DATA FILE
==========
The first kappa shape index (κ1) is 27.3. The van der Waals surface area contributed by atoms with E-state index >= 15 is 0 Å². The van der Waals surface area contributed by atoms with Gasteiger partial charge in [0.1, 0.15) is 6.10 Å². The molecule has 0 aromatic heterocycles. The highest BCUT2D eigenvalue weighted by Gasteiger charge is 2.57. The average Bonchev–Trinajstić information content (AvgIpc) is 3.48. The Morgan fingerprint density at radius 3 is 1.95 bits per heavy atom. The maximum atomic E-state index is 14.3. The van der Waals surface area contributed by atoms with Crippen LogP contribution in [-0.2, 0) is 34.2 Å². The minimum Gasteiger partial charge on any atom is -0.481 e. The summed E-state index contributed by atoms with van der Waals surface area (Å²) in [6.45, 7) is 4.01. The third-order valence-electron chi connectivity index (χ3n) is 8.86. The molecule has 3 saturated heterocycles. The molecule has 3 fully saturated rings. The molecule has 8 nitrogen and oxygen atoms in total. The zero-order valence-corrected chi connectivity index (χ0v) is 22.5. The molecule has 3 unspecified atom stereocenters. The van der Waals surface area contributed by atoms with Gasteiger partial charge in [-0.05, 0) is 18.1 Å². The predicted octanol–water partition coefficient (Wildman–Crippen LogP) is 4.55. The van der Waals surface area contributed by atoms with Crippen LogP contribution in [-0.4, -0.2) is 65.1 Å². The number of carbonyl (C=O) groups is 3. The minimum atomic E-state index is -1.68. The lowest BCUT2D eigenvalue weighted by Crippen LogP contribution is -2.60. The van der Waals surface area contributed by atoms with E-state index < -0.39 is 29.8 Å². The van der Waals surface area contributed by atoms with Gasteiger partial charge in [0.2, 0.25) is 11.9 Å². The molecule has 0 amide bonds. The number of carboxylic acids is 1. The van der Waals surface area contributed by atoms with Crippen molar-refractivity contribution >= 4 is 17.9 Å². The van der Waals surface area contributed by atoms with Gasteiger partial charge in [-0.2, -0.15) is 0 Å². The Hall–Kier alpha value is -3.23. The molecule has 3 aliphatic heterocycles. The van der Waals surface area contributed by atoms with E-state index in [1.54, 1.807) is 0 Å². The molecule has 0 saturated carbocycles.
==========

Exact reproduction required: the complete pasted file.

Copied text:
The first kappa shape index (κ1) is 27.3. The van der Waals surface area contributed by atoms with E-state index >= 15 is 0 Å². The van der Waals surface area contributed by atoms with Gasteiger partial charge in [0.1, 0.15) is 6.10 Å². The molecule has 0 aromatic heterocycles. The highest BCUT2D eigenvalue weighted by Gasteiger charge is 2.57. The average Bonchev–Trinajstić information content (AvgIpc) is 3.48. The Morgan fingerprint density at radius 3 is 1.95 bits per heavy atom. The maximum atomic E-state index is 14.3. The van der Waals surface area contributed by atoms with Crippen LogP contribution in [-0.2, 0) is 34.2 Å². The minimum Gasteiger partial charge on any atom is -0.481 e. The summed E-state index contributed by atoms with van der Waals surface area (Å²) in [6.45, 7) is 4.01. The third-order valence-electron chi connectivity index (χ3n) is 8.86. The molecule has 3 saturated heterocycles. The molecule has 3 fully saturated rings. The molecule has 8 nitrogen and oxygen atoms in total. The zero-order valence-corrected chi connectivity index (χ0v) is 22.5. The molecule has 3 unspecified atom stereocenters. The van der Waals surface area contributed by atoms with Gasteiger partial charge in [-0.05, 0) is 18.1 Å². The predicted octanol–water partition coefficient (Wildman–Crippen LogP) is 4.55. The van der Waals surface area contributed by atoms with Crippen LogP contribution in [-0.4, -0.2) is 65.1 Å². The number of carbonyl (C=O) groups is 3. The minimum atomic E-state index is -1.68. The lowest BCUT2D eigenvalue weighted by Crippen LogP contribution is -2.60. The van der Waals surface area contributed by atoms with E-state index < -0.39 is 29.8 Å². The van der Waals surface area contributed by atoms with Gasteiger partial charge in [0.2, 0.25) is 11.9 Å². The molecule has 0 amide bonds. The number of carboxylic acids is 1. The van der Waals surface area contributed by atoms with Crippen molar-refractivity contribution >= 4 is 17.9 Å². The van der Waals surface area contributed by atoms with Gasteiger partial charge in [-0.2, -0.15) is 0 Å². The Hall–Kier alpha value is -3.23. The molecule has 3 aliphatic heterocycles. The van der Waals surface area contributed by atoms with E-state index in [1.54, 1.807) is 0 Å². The molecule has 0 saturated carbocycles.